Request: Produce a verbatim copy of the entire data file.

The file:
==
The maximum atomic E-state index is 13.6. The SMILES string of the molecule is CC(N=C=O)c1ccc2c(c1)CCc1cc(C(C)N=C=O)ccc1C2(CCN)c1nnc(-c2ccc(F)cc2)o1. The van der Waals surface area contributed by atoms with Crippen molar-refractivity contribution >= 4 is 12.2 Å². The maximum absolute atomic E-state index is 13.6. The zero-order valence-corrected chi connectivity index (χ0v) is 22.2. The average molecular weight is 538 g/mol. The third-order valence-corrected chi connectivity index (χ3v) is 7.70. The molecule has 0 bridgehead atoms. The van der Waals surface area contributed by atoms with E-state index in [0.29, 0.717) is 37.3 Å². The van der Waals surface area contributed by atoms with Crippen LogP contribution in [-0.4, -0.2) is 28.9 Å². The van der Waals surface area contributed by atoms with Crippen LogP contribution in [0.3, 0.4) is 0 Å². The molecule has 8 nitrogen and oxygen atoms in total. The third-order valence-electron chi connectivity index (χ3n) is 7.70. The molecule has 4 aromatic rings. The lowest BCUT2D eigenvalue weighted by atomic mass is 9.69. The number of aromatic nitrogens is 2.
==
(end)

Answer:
The maximum atomic E-state index is 13.6. The SMILES string of the molecule is CC(N=C=O)c1ccc2c(c1)CCc1cc(C(C)N=C=O)ccc1C2(CCN)c1nnc(-c2ccc(F)cc2)o1. The van der Waals surface area contributed by atoms with Crippen molar-refractivity contribution >= 4 is 12.2 Å². The maximum absolute atomic E-state index is 13.6. The zero-order valence-corrected chi connectivity index (χ0v) is 22.2. The average molecular weight is 538 g/mol. The third-order valence-corrected chi connectivity index (χ3v) is 7.70. The molecule has 0 bridgehead atoms. The van der Waals surface area contributed by atoms with E-state index in [0.29, 0.717) is 37.3 Å². The van der Waals surface area contributed by atoms with Crippen LogP contribution in [-0.4, -0.2) is 28.9 Å². The van der Waals surface area contributed by atoms with Crippen LogP contribution in [0.3, 0.4) is 0 Å². The molecule has 8 nitrogen and oxygen atoms in total. The third-order valence-electron chi connectivity index (χ3n) is 7.70. The molecule has 4 aromatic rings. The lowest BCUT2D eigenvalue weighted by atomic mass is 9.69. The number of aromatic nitrogens is 2.